So that's what you call it? I actually blame their dir. of admissions.

-pitman
 

tl47

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Originally posted by pitman
So that's what you call it? I actually blame their dir. of admissions.

-pitman

:laugh:

Well, someone who taught their med students in previous years (quite a few years back I guess) chose to, and ended up studying medicine in Flinders. I heard from the person that they were struggling for $$$, and concluded that much of it was due to $$$ problem. In fact, that was the reason given for accepting so many full-fee paying international students. So there, not my conclusion but from someone who *might* know better.

I see bad blood just doesn't dissipate very quickly. :D
 

pitman

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I'm sure they have $ problems, I think all the grad programmes do to some extent (that's why we're here after all). They may even have it worst, but the issues several applicants (three others that I know of) had were clearly related to negligence rather than simple staffing problems. And the weird defensiveness/denial when admissions issues arose. Flinders, on the other hand, has no problem being honest and direct in response to any that do come up (I corresponded with Tony Edwards for about a year, who incidentally was also the liaison for ALL the int'l applicants -- quite amazing really when you think about it, surprising he didn't have an MI ;) ). I think the diff comes down to the personalities of the respective deans (having been interviewed by both). UQ fell in the middle as far as professionalism goes.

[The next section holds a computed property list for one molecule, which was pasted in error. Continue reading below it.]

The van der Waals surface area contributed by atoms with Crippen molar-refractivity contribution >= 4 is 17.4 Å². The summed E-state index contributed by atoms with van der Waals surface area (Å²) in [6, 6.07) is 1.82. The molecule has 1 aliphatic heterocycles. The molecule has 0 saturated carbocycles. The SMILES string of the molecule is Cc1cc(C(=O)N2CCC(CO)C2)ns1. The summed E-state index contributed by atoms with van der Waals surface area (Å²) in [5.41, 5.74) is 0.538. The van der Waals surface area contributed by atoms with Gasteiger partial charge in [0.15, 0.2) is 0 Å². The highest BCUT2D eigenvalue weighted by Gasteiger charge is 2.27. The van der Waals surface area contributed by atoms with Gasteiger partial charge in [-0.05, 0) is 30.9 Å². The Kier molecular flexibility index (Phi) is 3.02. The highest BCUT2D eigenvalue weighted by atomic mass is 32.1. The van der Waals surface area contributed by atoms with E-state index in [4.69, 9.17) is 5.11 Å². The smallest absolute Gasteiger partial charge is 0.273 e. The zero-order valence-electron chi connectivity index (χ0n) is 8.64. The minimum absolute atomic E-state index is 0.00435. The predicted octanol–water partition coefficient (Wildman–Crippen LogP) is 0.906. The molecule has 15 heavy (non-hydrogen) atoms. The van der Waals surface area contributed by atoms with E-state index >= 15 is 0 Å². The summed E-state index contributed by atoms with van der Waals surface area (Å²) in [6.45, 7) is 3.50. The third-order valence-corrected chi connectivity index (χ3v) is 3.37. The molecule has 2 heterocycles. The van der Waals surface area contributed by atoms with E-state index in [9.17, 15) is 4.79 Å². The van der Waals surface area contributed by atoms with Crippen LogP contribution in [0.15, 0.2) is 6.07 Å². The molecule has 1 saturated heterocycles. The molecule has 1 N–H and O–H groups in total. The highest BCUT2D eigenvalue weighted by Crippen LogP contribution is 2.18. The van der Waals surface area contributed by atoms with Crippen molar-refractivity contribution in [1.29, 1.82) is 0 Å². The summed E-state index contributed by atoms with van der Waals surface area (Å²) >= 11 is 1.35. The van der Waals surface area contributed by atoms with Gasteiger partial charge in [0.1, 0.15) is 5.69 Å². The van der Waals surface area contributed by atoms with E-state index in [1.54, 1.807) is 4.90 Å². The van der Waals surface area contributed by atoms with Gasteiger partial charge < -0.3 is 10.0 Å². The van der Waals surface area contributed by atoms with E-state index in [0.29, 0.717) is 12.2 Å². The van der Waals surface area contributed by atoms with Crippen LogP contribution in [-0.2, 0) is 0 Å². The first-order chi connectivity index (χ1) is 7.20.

Anywho, to most this sort of stuff is irrelevant to their choice, but for the sake of the rest, I won't *****-foot around any issues I saw when applying/visiting. :p It's also the only way a school will know they need to improve, and it's in all our interest that all the Aussie schools are/become good at int'l marketing, attentiveness, accountability, placement...

-pitman